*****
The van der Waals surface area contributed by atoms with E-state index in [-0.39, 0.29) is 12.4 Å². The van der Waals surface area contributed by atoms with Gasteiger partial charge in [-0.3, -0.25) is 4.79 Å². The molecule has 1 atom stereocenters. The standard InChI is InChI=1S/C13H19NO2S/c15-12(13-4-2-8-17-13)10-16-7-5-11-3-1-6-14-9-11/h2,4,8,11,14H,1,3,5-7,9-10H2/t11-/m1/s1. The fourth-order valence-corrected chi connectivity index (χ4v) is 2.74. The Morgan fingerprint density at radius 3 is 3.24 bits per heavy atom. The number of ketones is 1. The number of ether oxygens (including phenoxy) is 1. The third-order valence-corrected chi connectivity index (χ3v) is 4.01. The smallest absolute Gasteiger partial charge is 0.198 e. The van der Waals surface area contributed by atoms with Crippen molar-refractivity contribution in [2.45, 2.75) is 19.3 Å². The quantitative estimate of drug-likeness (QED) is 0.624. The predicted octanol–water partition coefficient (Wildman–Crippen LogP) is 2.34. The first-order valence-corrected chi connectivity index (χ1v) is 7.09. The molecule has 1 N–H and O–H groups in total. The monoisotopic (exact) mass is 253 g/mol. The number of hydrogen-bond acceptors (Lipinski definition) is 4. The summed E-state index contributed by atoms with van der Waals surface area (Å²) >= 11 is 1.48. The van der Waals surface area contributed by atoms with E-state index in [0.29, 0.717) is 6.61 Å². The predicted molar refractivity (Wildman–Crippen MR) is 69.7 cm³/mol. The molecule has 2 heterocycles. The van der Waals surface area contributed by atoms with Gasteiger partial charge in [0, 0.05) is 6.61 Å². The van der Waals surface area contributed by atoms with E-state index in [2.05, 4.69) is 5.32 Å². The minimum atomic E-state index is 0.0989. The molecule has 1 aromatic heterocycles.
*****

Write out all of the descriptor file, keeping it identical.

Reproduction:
The van der Waals surface area contributed by atoms with E-state index in [-0.39, 0.29) is 12.4 Å². The van der Waals surface area contributed by atoms with Gasteiger partial charge in [-0.3, -0.25) is 4.79 Å². The molecule has 1 atom stereocenters. The standard InChI is InChI=1S/C13H19NO2S/c15-12(13-4-2-8-17-13)10-16-7-5-11-3-1-6-14-9-11/h2,4,8,11,14H,1,3,5-7,9-10H2/t11-/m1/s1. The fourth-order valence-corrected chi connectivity index (χ4v) is 2.74. The Morgan fingerprint density at radius 3 is 3.24 bits per heavy atom. The number of ketones is 1. The number of ether oxygens (including phenoxy) is 1. The third-order valence-corrected chi connectivity index (χ3v) is 4.01. The smallest absolute Gasteiger partial charge is 0.198 e. The van der Waals surface area contributed by atoms with Crippen molar-refractivity contribution in [2.45, 2.75) is 19.3 Å². The quantitative estimate of drug-likeness (QED) is 0.624. The predicted octanol–water partition coefficient (Wildman–Crippen LogP) is 2.34. The first-order valence-corrected chi connectivity index (χ1v) is 7.09. The molecule has 1 N–H and O–H groups in total. The monoisotopic (exact) mass is 253 g/mol. The number of hydrogen-bond acceptors (Lipinski definition) is 4. The summed E-state index contributed by atoms with van der Waals surface area (Å²) >= 11 is 1.48. The van der Waals surface area contributed by atoms with E-state index in [0.29, 0.717) is 6.61 Å². The predicted molar refractivity (Wildman–Crippen MR) is 69.7 cm³/mol. The molecule has 2 heterocycles. The van der Waals surface area contributed by atoms with Gasteiger partial charge in [0, 0.05) is 6.61 Å². The van der Waals surface area contributed by atoms with E-state index in [2.05, 4.69) is 5.32 Å². The minimum atomic E-state index is 0.0989. The molecule has 1 aromatic heterocycles.